No sooner had Armstrong become Memphis' top cop than he was confronted with an organized rebellion among a group of publicly anonymous subordinates whom he dubbed "monsters" and who promptly adopted the name themselves as a matter of pride. It was, in any case, a jolt to citizens of Memphis, scant weeks after Godwin had moved to Nashville as an aide to public safety commissioner Bill Gibbons, to be reading leaked accounts of diatribes from Armstrong and threats to "cut the head off" any officer rash enough to challenge his authority.
Such draconian stuff might have been all well and good if it had led to some degree of harmony and cohesiveness, but events since have indicated that such is not the case, either within the department, where several recent instances of personal misconduct by police officers have surfaced, or outside, on the streets, where the recent fatal shooting of a 15-year-old by an officer has enraged residents of the dead youth's community.
Armstrong's tenure is now somewhat conspicuously under the watchful eye of Memphis mayor A C Wharton who, since taking office in 2009, has indicated a willingness to make necessary changes in troublesome city agencies. Wharton recently ordered a sweeping review of police procedures and made it clear that personnel changes are likely. Whether all of this goes far enough to threaten Armstrong's tenure is uncertain, but the director is taking no chances. He has launched what amounts to a P.R. offensive to defend his own good name and that of his department.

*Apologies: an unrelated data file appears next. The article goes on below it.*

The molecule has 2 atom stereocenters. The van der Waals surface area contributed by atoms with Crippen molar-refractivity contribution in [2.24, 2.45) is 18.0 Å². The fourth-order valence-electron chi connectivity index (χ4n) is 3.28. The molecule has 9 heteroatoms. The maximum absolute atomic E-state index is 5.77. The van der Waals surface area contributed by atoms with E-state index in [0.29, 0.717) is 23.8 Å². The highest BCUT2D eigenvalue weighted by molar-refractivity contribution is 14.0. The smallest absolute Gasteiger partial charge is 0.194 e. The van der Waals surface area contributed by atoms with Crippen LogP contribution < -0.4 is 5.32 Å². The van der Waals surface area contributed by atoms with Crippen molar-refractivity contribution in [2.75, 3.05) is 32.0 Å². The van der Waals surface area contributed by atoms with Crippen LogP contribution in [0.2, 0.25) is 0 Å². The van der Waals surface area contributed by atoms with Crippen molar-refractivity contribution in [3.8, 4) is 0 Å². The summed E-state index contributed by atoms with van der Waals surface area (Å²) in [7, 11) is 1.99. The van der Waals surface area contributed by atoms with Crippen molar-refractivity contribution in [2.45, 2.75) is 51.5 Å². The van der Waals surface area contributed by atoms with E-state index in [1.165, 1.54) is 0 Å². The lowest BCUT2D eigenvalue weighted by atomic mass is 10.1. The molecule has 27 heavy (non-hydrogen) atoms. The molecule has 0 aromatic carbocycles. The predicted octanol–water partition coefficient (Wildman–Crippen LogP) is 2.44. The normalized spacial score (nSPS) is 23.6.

Appearing recently before a luncheon of the Memphis Rotary Club, Armstrong said he was taking stern measures to impose discipline on scofflaws within his own ranks — a group he reckons to number no more than 1 percent of the police force at large — and promised to weed out notorious transgressors. But he and his defenders, like Mike Williams, president of the Memphis Police Association, have expressed concern that Wharton and other city officials may be overdoing their watchdog role and hindering the department in its efforts to control a crime problem that, as Armstrong told the Rotarians, is close to intractable because of the unusual degree of recidivism among lawbreakers — some of which, he hinted none too subtly, is due to laxity in the court system.
Armstrong began his police career as an undercover officer among drug traffickers — about as tough an assignment as we can imagine — and rose to his present position of command through a variety of other demanding tasks, including head of homicide investigation.
He may not possess the public finesse of his predecessor, but he's still got a fair chance to survive and succeed. We hope he can.